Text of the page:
Despite the title above, the truth is that all businesses – from solopreneurs to mega corporations – need to figure out how to make social media work for them. Even if you’ve been a longtime Facebook user, you might still feel unsure about how to move from personal use to leveraging that platform to market your business.
That uncertainty is completely natural. Don’t beat yourself up if you’re not a digital native. Regardless of whether or not you were born with a cellphone in your hand, everyone can use a primer on how social media marketing for business and personal use are two very different beasts.
social media marketing
What is social media?
Like its name suggests, a social platform is a place where we can connect with people who like the same things we do. Facebook, Twitter, Instagram, SnapChat … those are just a few examples (and probably the most well known) of social media platforms. New ones pop up every year. Some shoot to the heights of popularity quickly only to fall out of favour before the year is out.
What does being social for business mean?
Social media is a very large umbrella under which a whole lot of possible networking sites exist.
Yes, all social media platforms are essentially networking sites. They serve as a digital space where users can meet, discuss whatever they want, conduct business, share resources and knowledge, and maybe even choose to move that connection offline and into the real world.
Social media includes:
- video sharing (ex. YouTube)
- photo sharing (ex. Flickr; Instagram)
- blogging (personal or business; ex. WordPress; Blogger; Tumblr)
- social networking (ex. Facebook)
- business and education collaboration tools (ex. Google docs; Basecamp)
- user review sites (ex. Yelp; Trip Advisor)
- micro-blogging (ex. Twitter)
- business social pages (ex. LinkedIn; Facebook business pages)
- social bookmarking (ex. Pinterest)
There are so many possible social media channels for you to choose. But, deciding on which might be best for your business marketing is actually pretty easy.
You need to be where your customers are. Do they belong to a demographic that prefers Facebook? Or are they world travellers who love contributing to social review sites?
Business intelligence in social media
Perhaps the most important take-away is that etiquette is as important in the digital sphere as it is in everyday life (even though it doesn’t seem so at times!).
As a business, there are rules governing appropriate interactions between employee and employee, employee and customer, employee and supervisor, and even customer and customer. We expect the same kind of respectful behaviour from the people and business we follow on social media sites.
Most social media users do not appreciate a hard sell. Think of it this way: when you’re in a retail outlet, you expect the salesperson to approach you, ask you what you’re looking for, and perhaps even sell you a product or service.
Now, imagine a salesperson engaging you in that way while you’re outside enjoying a peaceful stroll through the park. Weird, right?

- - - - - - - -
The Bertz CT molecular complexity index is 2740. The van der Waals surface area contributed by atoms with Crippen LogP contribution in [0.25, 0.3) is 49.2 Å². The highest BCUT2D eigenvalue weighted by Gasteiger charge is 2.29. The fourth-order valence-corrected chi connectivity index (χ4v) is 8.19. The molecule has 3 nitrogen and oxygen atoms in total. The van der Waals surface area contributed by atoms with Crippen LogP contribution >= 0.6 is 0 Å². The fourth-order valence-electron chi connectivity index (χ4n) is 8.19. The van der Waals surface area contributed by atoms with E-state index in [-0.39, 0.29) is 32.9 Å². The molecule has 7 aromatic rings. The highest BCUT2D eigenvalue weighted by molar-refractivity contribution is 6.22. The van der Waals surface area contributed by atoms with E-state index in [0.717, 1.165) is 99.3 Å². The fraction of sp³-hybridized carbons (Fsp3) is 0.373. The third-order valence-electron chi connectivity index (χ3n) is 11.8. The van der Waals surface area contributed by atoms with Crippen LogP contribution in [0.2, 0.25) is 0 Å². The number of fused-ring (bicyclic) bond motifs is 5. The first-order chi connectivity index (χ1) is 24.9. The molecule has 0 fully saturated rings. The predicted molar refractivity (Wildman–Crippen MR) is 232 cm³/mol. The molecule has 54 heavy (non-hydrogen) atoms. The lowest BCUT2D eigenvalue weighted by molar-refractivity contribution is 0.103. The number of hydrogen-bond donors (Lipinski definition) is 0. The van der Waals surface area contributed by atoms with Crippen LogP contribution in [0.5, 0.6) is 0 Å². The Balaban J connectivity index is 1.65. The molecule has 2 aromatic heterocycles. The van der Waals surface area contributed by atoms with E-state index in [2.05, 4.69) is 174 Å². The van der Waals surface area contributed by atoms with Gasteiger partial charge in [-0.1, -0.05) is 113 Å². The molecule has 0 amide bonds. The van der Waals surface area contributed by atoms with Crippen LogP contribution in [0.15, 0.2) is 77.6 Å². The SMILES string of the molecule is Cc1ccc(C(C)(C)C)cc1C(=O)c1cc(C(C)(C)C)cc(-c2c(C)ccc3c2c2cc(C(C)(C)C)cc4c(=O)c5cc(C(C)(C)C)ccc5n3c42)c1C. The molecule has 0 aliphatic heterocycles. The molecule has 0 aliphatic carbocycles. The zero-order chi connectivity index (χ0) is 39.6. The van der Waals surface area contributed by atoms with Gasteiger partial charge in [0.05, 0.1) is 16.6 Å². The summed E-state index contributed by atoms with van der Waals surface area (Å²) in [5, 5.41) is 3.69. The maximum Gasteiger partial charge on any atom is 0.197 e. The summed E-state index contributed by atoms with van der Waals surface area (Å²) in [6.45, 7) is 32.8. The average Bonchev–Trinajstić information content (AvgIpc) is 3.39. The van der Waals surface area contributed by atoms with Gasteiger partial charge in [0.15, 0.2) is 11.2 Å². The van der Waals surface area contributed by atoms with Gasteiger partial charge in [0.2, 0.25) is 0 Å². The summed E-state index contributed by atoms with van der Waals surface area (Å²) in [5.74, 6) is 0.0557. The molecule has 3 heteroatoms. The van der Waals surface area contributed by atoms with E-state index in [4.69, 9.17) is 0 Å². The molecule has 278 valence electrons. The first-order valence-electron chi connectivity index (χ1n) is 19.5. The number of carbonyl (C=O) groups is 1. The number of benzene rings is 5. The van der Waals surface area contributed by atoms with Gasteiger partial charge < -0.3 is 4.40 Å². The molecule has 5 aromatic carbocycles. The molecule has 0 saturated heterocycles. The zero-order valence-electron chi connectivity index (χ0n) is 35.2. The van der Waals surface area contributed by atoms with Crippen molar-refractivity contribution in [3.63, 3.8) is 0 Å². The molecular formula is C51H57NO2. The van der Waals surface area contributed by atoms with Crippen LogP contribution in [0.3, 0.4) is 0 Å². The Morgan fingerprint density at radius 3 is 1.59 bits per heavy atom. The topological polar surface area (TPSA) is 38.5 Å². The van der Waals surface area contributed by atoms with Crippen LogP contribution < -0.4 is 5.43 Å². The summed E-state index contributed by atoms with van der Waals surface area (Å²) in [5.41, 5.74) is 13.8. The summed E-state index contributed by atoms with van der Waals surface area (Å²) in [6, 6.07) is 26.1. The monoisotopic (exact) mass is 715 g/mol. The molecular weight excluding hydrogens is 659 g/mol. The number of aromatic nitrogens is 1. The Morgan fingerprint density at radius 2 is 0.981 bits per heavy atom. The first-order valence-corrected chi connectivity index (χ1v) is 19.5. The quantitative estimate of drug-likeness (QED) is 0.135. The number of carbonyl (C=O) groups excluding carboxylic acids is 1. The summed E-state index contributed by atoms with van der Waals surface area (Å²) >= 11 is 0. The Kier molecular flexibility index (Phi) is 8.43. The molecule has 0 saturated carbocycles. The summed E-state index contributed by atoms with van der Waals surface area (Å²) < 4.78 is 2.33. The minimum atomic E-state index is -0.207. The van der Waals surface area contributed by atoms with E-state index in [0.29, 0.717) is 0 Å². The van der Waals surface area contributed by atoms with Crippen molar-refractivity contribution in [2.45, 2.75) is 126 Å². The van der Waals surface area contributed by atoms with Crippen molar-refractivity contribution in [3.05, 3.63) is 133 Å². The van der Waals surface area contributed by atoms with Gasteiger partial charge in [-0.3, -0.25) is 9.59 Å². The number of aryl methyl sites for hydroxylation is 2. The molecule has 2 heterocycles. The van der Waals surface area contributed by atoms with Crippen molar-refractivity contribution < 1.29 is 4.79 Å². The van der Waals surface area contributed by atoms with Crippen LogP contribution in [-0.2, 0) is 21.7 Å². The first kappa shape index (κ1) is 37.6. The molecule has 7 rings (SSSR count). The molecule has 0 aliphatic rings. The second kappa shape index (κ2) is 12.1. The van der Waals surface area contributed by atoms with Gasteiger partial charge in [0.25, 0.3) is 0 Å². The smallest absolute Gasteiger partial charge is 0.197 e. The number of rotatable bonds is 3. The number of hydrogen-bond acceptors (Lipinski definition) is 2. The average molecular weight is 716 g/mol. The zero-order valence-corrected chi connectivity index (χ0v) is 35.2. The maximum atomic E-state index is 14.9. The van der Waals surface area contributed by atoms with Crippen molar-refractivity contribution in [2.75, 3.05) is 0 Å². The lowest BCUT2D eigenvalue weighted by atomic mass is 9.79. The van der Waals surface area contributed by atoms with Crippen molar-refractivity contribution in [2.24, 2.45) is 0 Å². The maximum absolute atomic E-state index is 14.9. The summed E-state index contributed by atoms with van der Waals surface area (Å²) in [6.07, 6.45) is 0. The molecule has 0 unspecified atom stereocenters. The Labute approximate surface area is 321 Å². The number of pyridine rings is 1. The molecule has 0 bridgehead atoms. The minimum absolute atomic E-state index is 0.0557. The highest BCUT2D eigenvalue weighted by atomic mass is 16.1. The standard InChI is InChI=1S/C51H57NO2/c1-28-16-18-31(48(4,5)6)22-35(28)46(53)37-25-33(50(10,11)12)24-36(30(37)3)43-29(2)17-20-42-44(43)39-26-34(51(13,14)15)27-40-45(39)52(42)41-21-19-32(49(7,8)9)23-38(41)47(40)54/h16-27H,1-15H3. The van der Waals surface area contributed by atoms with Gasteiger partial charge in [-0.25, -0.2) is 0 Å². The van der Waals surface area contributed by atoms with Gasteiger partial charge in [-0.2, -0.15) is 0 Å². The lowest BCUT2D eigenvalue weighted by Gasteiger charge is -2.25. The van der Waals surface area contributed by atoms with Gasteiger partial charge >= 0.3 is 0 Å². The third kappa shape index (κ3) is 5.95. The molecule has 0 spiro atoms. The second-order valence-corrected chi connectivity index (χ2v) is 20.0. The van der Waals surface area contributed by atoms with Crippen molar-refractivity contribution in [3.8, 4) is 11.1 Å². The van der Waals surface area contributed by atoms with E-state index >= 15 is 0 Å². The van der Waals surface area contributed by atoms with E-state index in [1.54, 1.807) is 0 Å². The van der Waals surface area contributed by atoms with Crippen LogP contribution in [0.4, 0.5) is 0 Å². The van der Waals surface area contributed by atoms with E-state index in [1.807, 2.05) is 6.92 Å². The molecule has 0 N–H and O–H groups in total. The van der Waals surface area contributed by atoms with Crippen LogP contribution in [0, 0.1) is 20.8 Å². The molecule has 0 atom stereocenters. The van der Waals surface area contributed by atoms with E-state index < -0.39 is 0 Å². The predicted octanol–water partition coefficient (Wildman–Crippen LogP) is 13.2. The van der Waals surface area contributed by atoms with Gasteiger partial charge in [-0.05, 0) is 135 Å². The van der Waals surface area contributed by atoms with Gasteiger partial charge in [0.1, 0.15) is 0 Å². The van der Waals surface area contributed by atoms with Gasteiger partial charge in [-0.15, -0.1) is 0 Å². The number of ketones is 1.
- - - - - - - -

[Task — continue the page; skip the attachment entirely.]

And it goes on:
The social space gives business owners the opportunity to learn about their customers’ likes, dislikes, problems, and successes. As a business owner in that social community, you can champion and support other users. The point is to be an active and positive presence within the digital community. That’s how you build social recognition and a positive reputation. Every so often (yes, there’s a formula for this) let other users on that platform know about what you sell, any relevant products or services, and current or upcoming sales. When your followers are ready to buy whatever product or service you sell, they will likely think of you.
Benefits of social media for business
You’re likely already spending time and money on marketing. Why should you add social media to the mix?
Well, if that’s where your cutomers spend their time, you should be there, too. They may not see your other marketing efforts. If your budget is already stretched thin, it’s time to take an honest look at your business marketing strategy. Just because you’ve always purchased a particular ad, it doesn’t mean you should continue to do so. Figure out what’s no longer working and move on.
The beauty of social media marketing for business is that you can do it yourself. Sometimes, that’s the best course of action because you know your product or service best. Or perhaps you have a unique way of speaking that your customers really like.
Apart from marketing your product or service, being active on social media allows you to accomplish a lot, including driving traffic to your website and personalizing customer service.
DIY or hire?
Designing and implementing a social media strategy takes some time and effort. But, doing it all on your own is possible … to a point.
For small businsses – where owners already do pretty much everything themselves, being active on social media can be relegated to a few hours a day. If you happen to have a teenager at home who already spends a significant amount of time in the digital universe, hire them to run your social media marketing campaign for you.
You will reach a point, however, when your business grows to a point that managing a social media strategy becomes untenable. That’s the time to start considering hiring a social media specialist. Whether you opt for freelance or in-house, part-time or full-time, look for a social media specialist who will listen to your business goals and help you work toward them while keeping within your budget limits.
Wondering how to set up and run a social media strategy for your business? Let’s talk.